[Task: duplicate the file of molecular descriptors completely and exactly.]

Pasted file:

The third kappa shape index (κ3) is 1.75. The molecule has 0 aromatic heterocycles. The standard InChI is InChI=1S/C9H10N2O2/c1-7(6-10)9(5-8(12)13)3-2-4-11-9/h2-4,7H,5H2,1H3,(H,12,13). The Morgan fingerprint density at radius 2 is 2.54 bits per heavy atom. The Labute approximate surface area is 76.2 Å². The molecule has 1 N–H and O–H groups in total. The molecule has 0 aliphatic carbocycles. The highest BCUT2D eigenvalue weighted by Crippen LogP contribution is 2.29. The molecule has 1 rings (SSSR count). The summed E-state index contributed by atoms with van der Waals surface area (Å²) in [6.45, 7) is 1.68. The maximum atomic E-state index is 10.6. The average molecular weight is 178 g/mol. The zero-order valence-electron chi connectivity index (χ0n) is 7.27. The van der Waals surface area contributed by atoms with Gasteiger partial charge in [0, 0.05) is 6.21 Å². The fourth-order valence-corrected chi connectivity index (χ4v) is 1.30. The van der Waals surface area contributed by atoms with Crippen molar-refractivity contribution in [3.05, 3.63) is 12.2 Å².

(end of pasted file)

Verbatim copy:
The third kappa shape index (κ3) is 1.75. The molecule has 0 aromatic heterocycles. The standard InChI is InChI=1S/C9H10N2O2/c1-7(6-10)9(5-8(12)13)3-2-4-11-9/h2-4,7H,5H2,1H3,(H,12,13). The Morgan fingerprint density at radius 2 is 2.54 bits per heavy atom. The Labute approximate surface area is 76.2 Å². The molecule has 1 N–H and O–H groups in total. The molecule has 0 aliphatic carbocycles. The highest BCUT2D eigenvalue weighted by Crippen LogP contribution is 2.29. The molecule has 1 rings (SSSR count). The summed E-state index contributed by atoms with van der Waals surface area (Å²) in [6.45, 7) is 1.68. The maximum atomic E-state index is 10.6. The average molecular weight is 178 g/mol. The zero-order valence-electron chi connectivity index (χ0n) is 7.27. The van der Waals surface area contributed by atoms with Gasteiger partial charge in [0, 0.05) is 6.21 Å². The fourth-order valence-corrected chi connectivity index (χ4v) is 1.30. The van der Waals surface area contributed by atoms with Crippen molar-refractivity contribution in [3.05, 3.63) is 12.2 Å².